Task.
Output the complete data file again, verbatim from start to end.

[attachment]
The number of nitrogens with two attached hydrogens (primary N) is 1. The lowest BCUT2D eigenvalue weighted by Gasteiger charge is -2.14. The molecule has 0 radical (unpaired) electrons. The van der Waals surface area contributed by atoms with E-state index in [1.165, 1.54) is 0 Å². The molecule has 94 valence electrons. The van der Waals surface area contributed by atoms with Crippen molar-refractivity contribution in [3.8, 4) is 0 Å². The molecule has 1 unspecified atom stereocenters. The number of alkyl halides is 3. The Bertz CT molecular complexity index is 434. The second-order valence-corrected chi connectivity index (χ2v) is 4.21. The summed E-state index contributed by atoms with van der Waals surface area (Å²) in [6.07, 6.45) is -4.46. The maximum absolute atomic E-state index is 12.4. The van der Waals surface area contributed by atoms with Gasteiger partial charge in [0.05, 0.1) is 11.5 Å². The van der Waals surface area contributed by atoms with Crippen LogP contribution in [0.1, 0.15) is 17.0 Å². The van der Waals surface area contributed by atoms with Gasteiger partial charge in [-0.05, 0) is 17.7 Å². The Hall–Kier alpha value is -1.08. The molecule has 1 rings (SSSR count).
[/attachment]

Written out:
The number of nitrogens with two attached hydrogens (primary N) is 1. The lowest BCUT2D eigenvalue weighted by Gasteiger charge is -2.14. The molecule has 0 radical (unpaired) electrons. The van der Waals surface area contributed by atoms with E-state index in [1.165, 1.54) is 0 Å². The molecule has 94 valence electrons. The van der Waals surface area contributed by atoms with Crippen molar-refractivity contribution in [3.8, 4) is 0 Å². The molecule has 1 unspecified atom stereocenters. The number of alkyl halides is 3. The Bertz CT molecular complexity index is 434. The second-order valence-corrected chi connectivity index (χ2v) is 4.21. The summed E-state index contributed by atoms with van der Waals surface area (Å²) in [6.07, 6.45) is -4.46. The maximum absolute atomic E-state index is 12.4. The van der Waals surface area contributed by atoms with Gasteiger partial charge in [0.05, 0.1) is 11.5 Å². The van der Waals surface area contributed by atoms with Crippen LogP contribution in [0.1, 0.15) is 17.0 Å². The van der Waals surface area contributed by atoms with Gasteiger partial charge in [-0.05, 0) is 17.7 Å². The Hall–Kier alpha value is -1.08. The molecule has 1 rings (SSSR count).